Could the length of your ring finger -- or more precisely, the ratio of the length of your index finger to that of your ring finger -- predict your success as a financial trader? When I heard this theory, I was convinced this must be an example of the abusive use of statistics -- what possible connection could there be between the two?

But now that I'm better informed on the underpinnings of the relationship, I'm a believer. Here's how it works:

John Coates, a research fellow in neuroscience at Cambridge University, recruited 49 male traders from a London trading floor for his study (opens a PDF). These were futures traders who trade at a frenetic pace -- their holding period is typically measured in minutes (and sometimes even seconds!).

More profitable, longer-lasting
Coates found that traders with a lower ratio of index-finger to ring-finger length were both successful financially and more likely to last in the business, after controlling for a number of other factors, including experience and level of risk-taking.

The explanation? In men, a longer ring finger indicates a higher exposure to masculinizing hormones in the womb. That, in turn, produces a host of characteristics that are beneficial in this type of trading: increased confidence, higher risk preference, faster reaction times, etc.

Don't believe it? What cinched it for me are previous findings that the same finger-length ratio is also correlated with success in certain competitive sports. In my experience, local traders on futures exchanges such as the CME (NASDAQ:CME) like to recruit standout athletes. I recall how investment banks Goldman Sachs (NYSE:GS), Morgan Stanley (NYSE:MS), or Bear Stearns (now part of JPMorgan Chase (NYSE:JPM)) also seemed to look favorably on sporting achievement when hiring for trading positions -- as I saw it, a former Olympian or professional athlete would almost be guaranteed an interview.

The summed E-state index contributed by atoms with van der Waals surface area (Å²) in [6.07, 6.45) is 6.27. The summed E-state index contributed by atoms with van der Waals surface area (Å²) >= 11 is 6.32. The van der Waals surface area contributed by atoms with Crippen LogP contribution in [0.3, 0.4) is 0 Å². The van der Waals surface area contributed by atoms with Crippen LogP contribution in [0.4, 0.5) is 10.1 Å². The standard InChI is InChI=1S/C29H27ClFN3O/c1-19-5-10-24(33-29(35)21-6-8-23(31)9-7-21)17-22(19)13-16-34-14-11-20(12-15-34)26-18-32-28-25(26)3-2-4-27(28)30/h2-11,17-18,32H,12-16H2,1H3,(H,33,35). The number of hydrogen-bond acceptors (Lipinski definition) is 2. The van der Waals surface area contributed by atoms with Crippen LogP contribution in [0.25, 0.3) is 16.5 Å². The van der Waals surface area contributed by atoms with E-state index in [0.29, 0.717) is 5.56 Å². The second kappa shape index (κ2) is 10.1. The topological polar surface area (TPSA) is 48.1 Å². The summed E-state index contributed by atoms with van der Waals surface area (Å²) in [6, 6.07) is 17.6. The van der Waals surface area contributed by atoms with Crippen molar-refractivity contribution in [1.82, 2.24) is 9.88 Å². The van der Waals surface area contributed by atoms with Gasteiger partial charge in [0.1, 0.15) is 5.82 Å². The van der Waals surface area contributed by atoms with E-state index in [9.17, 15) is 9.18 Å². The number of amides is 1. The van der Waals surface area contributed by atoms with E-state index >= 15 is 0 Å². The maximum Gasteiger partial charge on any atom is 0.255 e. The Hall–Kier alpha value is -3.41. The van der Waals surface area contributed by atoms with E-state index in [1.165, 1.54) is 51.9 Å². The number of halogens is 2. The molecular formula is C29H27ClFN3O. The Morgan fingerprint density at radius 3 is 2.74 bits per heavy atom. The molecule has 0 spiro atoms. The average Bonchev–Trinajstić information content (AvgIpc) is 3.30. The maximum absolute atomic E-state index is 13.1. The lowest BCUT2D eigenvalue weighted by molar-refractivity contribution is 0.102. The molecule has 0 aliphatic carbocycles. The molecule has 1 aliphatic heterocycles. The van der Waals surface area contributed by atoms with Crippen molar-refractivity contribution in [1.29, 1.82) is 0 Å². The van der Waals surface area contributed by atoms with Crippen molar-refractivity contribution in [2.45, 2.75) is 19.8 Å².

Over time, athletic ability lost some of its cachet at investment banks, because many areas of trading have become increasingly mathematical, thus favoring overdeveloped brains over brawn. But as the Coates study indirectly suggests, the value of athletic prowess hasn't disappeared entirely.

Good news for those with short ring fingers
If you don't have a long ring finger, don't bother opening a day-trading account at your favorite broker. You're starting at a disadvantage.

There is some good news, though: Coates is careful to stress that his findings are valid only for high-frequency trading and that "the correlation could even reverse sign among traders who adopt a more analytical and long-term approach to the markets." In other words, the short-ring-fingered should leave the day trading to the jocks and become investors instead.

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Alex Dumortier, CFA has no beneficial interest in any of the other companies mentioned in this article. JPMorgan Chase is an Income Investor recommendation. Try any of our Foolish newsletters today, free for 30 days. The Motley Fool has a disclosure policy.